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  • Mull Historical & Archaeological Society | The Gallery, former Free Church – Tobermory
    pointed arch doorway The impressive rose shaped stained glass window in the east gable was gifted by Alexander Allan of Aros The Established Church was in existence until the Disruption in 1843 when the Free Church was formed Members first met in Columba Buildings now partly occupied by Mull Museum but when the congregation grew too large they built a larger and more imposing place of worship to a design by John Hay of Edinburgh Construction took place in 1877 and 1878 and the new church opened on 1st Jan 1879 It ceased to be used a place of worship in 1964 when the Free Church bought back the smaller church of St Mary s now the Evangelical Church a few buildings to the south east on the Tobermory harbour front The larger church was then sold and converted into The Gallery which sold souvenirs etc It has subsequently been used as a Spar supermarket but has now been re opened as The Gallery with a café and again selling souvenirs Click on images to enlarge Grid Reference NM 504 552 Burial Grounds Church History in Brief Churches Baptist Church Tobermory Bunessan Parish Church Catholic Church Tobermory Catholic House of

    Original URL path: http://www.mull-historical-society.co.uk/churches/churches-2/free-curch-tobermory/ (2016-02-17)
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  • Mull Historical & Archaeological Society | Tobermory Parish Church
    hence the name Parliamentary Churches A Manse was also provided but this is now a private house known as Mansefield In 1895 the old church was demolished and the existing Victorian gothic style building erected It was opened 1897 by Rev Norman MacLeod of Inverness Additions and improvements have since been made including a church hall added in 1890 The interior of the church is comfortably furnished and contains many items attesting to Tobermory s history and also to the generosity of previous church members and Naval personnel stationed here during the Second World War These include the colourful rose window the lectern the baptismal font and the new organ which was installed in 1988 A stained glass window commemorates A W Graham a native of town who was lost at sea There is also a memorial to the fallen of the First World War Gaelic inscription adapted from Psalm 72 v 17 their names shall live for evermore The heavy studded outer doors of the church came from Aros House when it was demolished Grid Reference NM 504 553 Burial Grounds Church History in Brief Churches Baptist Church Tobermory Bunessan Parish Church Catholic Church Tobermory Catholic House of Prayer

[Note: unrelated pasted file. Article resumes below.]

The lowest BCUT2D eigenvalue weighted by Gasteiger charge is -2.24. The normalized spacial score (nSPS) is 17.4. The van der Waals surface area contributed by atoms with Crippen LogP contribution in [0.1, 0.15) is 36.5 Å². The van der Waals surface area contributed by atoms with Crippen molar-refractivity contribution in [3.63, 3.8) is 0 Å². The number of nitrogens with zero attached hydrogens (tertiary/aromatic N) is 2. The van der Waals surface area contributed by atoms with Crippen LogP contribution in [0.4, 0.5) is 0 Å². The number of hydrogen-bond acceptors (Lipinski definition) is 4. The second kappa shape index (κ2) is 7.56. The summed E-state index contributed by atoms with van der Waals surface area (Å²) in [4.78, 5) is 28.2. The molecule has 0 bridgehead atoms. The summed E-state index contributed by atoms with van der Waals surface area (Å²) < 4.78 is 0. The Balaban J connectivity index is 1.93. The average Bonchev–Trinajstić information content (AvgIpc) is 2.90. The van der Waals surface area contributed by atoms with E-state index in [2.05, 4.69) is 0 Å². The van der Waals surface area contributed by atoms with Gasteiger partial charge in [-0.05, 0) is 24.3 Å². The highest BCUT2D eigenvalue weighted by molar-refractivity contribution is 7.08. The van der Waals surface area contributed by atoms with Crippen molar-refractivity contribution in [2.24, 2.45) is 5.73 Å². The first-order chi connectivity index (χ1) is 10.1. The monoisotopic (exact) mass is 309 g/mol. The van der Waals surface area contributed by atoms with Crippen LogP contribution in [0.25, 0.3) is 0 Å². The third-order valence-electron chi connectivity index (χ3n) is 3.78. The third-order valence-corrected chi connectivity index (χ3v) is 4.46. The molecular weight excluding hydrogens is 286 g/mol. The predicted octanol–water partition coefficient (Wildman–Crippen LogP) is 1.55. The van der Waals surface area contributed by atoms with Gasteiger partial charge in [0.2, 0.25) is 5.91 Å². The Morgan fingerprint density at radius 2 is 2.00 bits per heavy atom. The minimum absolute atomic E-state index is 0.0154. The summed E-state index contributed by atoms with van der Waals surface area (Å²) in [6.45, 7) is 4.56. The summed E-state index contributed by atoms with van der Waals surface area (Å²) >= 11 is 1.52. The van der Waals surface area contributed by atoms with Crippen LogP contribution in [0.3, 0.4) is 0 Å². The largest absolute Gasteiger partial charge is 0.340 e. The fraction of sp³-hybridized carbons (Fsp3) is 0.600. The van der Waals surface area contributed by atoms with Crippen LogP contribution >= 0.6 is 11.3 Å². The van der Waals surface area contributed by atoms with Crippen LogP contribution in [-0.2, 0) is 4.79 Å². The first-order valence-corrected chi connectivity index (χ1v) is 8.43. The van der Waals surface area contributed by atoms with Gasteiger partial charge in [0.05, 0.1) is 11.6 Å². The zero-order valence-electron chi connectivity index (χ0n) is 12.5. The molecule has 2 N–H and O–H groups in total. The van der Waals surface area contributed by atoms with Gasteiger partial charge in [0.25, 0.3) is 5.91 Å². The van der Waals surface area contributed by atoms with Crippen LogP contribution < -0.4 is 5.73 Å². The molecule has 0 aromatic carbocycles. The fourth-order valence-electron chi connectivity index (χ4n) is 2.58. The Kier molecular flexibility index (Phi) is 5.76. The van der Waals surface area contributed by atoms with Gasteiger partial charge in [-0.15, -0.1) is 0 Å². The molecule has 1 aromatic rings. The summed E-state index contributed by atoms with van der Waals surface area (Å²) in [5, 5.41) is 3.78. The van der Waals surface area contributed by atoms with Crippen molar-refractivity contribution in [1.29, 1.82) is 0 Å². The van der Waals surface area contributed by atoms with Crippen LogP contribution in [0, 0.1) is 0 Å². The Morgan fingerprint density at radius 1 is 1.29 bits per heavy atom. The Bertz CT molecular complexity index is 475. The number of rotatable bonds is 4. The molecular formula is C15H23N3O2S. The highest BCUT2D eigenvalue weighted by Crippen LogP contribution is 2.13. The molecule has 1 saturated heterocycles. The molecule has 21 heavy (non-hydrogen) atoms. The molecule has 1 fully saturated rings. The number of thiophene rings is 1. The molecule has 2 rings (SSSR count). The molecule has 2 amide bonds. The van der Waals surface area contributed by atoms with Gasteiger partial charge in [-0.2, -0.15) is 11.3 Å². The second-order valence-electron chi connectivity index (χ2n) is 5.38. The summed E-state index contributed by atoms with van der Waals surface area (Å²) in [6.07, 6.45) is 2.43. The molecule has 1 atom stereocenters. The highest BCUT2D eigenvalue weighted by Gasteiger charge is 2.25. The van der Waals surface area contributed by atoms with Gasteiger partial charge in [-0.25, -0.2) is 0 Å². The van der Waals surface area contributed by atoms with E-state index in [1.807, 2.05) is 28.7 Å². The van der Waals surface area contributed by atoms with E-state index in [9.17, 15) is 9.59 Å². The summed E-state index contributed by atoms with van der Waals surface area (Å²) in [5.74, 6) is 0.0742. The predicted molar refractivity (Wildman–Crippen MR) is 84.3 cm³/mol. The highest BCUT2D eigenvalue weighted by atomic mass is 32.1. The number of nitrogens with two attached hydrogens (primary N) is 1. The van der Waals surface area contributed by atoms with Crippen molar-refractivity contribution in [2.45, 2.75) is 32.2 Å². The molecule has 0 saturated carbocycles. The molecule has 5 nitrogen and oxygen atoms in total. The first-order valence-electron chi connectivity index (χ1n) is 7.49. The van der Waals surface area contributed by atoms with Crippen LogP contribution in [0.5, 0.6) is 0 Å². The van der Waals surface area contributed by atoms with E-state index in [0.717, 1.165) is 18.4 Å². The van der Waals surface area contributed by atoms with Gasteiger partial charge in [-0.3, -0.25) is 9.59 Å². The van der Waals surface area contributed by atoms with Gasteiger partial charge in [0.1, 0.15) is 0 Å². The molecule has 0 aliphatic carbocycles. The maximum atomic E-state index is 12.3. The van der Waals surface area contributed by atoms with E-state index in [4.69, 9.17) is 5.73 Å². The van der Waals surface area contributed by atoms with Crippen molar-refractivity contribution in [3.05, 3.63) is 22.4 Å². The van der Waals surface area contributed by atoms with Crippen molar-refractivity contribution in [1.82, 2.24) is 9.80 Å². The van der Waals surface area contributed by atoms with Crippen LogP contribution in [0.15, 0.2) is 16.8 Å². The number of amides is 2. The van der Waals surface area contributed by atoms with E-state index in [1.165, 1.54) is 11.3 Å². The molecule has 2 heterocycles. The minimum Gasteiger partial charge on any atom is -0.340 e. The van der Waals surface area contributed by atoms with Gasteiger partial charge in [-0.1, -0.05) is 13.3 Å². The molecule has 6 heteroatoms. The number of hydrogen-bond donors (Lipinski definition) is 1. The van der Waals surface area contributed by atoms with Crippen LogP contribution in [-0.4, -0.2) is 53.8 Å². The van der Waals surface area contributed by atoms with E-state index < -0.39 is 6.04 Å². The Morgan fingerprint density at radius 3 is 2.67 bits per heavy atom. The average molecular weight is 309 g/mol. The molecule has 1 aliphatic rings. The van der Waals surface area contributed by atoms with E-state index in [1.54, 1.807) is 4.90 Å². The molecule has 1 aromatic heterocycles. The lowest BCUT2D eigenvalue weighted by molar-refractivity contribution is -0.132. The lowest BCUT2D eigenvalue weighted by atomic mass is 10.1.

Original URL path: http://www.mull-historical-society.co.uk/churches/churches-2/tobermory-parish-church/ (2016-02-17)
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  • Mull Historical & Archaeological Society | Torosay Parish Church
    box was a board where change was placed and shown around Around 1803 Mrs MacLaine of Lochbuie gave two communion cups which are still in use today and in 1829 Colonel Campbell of Possil donated the church bell and baptismal font he strongly opposed the set up of the Free Church 1836 was known as the year of the merited hastening of the Almighty when on Sunday 15 May at 3 pm a solar eclipse occurred In that year the diarist Lauchlan Maclaine s entry for Sunday 15 May concerning that morning s service led by the minister of Torosay Mr Clark was Gaelic service excellent discourse Luke 21 v 25 given to a very large congregation This discourse was appropriate as a Solar Eclipse was to take place at the hour of 3 o clock PM This took place and was visible with grand effect to the naked eye In 1900 the first organ was installed in the church and used for the English service The precentor s box was removed in 1962 and the present communion table put in its place In order to help with the heating of the church a porch was built over the existing door in 1967 The church was extended in 1982 to include a kitchen and toilet A new electric organ was also installed It is a plain Georgian kirk with white harled walls arch headed windows and a slate roof with a bird cage belfry on the east gable It is simple internally with plain white walls pitch pine pews pulpit and communion table The pulpit is in the centre of the south wall The ground floor stalls are orientated either to face the centre of the church from its ends or to face the pulpit in the central portion of

    Original URL path: http://www.mull-historical-society.co.uk/churches/churches-2/torosay/ (2016-02-17)
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web-archive-uk.com, 2016-10-21